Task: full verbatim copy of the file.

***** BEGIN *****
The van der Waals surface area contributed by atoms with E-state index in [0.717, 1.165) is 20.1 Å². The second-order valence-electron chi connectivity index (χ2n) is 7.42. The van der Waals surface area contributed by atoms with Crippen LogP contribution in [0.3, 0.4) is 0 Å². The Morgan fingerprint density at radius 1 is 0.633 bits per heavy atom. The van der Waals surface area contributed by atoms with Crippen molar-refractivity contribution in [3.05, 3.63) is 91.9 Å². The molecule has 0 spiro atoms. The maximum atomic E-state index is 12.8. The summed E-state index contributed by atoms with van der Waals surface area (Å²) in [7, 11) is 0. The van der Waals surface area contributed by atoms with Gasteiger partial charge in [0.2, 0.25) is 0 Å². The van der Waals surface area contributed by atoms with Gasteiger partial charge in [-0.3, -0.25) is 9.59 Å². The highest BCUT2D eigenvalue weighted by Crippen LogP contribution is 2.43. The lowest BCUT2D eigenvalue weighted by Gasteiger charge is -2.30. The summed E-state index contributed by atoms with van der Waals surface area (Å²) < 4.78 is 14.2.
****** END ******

The van der Waals surface area contributed by atoms with E-state index in [0.717, 1.165) is 20.1 Å². The second-order valence-electron chi connectivity index (χ2n) is 7.42. The van der Waals surface area contributed by atoms with Crippen LogP contribution in [0.3, 0.4) is 0 Å². The Morgan fingerprint density at radius 1 is 0.633 bits per heavy atom. The van der Waals surface area contributed by atoms with Crippen molar-refractivity contribution in [3.05, 3.63) is 91.9 Å². The molecule has 0 spiro atoms. The maximum atomic E-state index is 12.8. The summed E-state index contributed by atoms with van der Waals surface area (Å²) in [7, 11) is 0. The van der Waals surface area contributed by atoms with Gasteiger partial charge in [0.2, 0.25) is 0 Å². The van der Waals surface area contributed by atoms with Gasteiger partial charge in [-0.3, -0.25) is 9.59 Å². The highest BCUT2D eigenvalue weighted by Crippen LogP contribution is 2.43. The lowest BCUT2D eigenvalue weighted by Gasteiger charge is -2.30. The summed E-state index contributed by atoms with van der Waals surface area (Å²) < 4.78 is 14.2.